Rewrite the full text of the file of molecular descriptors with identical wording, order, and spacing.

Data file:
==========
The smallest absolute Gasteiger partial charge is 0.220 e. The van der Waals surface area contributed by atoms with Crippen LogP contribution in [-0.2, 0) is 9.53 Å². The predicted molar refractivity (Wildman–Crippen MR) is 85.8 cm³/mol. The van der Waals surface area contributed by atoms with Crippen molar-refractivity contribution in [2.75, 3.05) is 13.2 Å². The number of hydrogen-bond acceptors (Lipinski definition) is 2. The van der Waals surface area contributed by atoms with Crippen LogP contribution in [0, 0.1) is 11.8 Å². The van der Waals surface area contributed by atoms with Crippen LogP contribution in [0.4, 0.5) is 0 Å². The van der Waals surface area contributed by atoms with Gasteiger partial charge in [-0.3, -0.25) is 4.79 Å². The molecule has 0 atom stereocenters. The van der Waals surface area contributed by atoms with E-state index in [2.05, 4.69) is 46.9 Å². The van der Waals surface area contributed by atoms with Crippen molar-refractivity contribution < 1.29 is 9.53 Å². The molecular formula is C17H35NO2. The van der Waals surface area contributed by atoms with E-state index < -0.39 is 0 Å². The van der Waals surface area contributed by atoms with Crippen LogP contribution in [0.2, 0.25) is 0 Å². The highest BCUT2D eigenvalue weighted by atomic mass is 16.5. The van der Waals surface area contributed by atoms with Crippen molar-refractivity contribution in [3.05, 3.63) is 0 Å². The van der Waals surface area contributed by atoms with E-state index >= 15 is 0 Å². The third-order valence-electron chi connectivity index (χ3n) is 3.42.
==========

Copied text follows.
The smallest absolute Gasteiger partial charge is 0.220 e. The van der Waals surface area contributed by atoms with Crippen LogP contribution in [-0.2, 0) is 9.53 Å². The predicted molar refractivity (Wildman–Crippen MR) is 85.8 cm³/mol. The van der Waals surface area contributed by atoms with Crippen molar-refractivity contribution in [2.75, 3.05) is 13.2 Å². The number of hydrogen-bond acceptors (Lipinski definition) is 2. The van der Waals surface area contributed by atoms with Crippen LogP contribution in [0, 0.1) is 11.8 Å². The van der Waals surface area contributed by atoms with Crippen LogP contribution in [0.4, 0.5) is 0 Å². The van der Waals surface area contributed by atoms with Gasteiger partial charge in [-0.3, -0.25) is 4.79 Å². The molecule has 0 atom stereocenters. The van der Waals surface area contributed by atoms with E-state index in [2.05, 4.69) is 46.9 Å². The van der Waals surface area contributed by atoms with Crippen molar-refractivity contribution < 1.29 is 9.53 Å². The molecular formula is C17H35NO2. The van der Waals surface area contributed by atoms with E-state index < -0.39 is 0 Å². The van der Waals surface area contributed by atoms with Crippen LogP contribution in [0.2, 0.25) is 0 Å². The highest BCUT2D eigenvalue weighted by atomic mass is 16.5. The van der Waals surface area contributed by atoms with Crippen molar-refractivity contribution in [3.05, 3.63) is 0 Å². The van der Waals surface area contributed by atoms with E-state index >= 15 is 0 Å². The third-order valence-electron chi connectivity index (χ3n) is 3.42.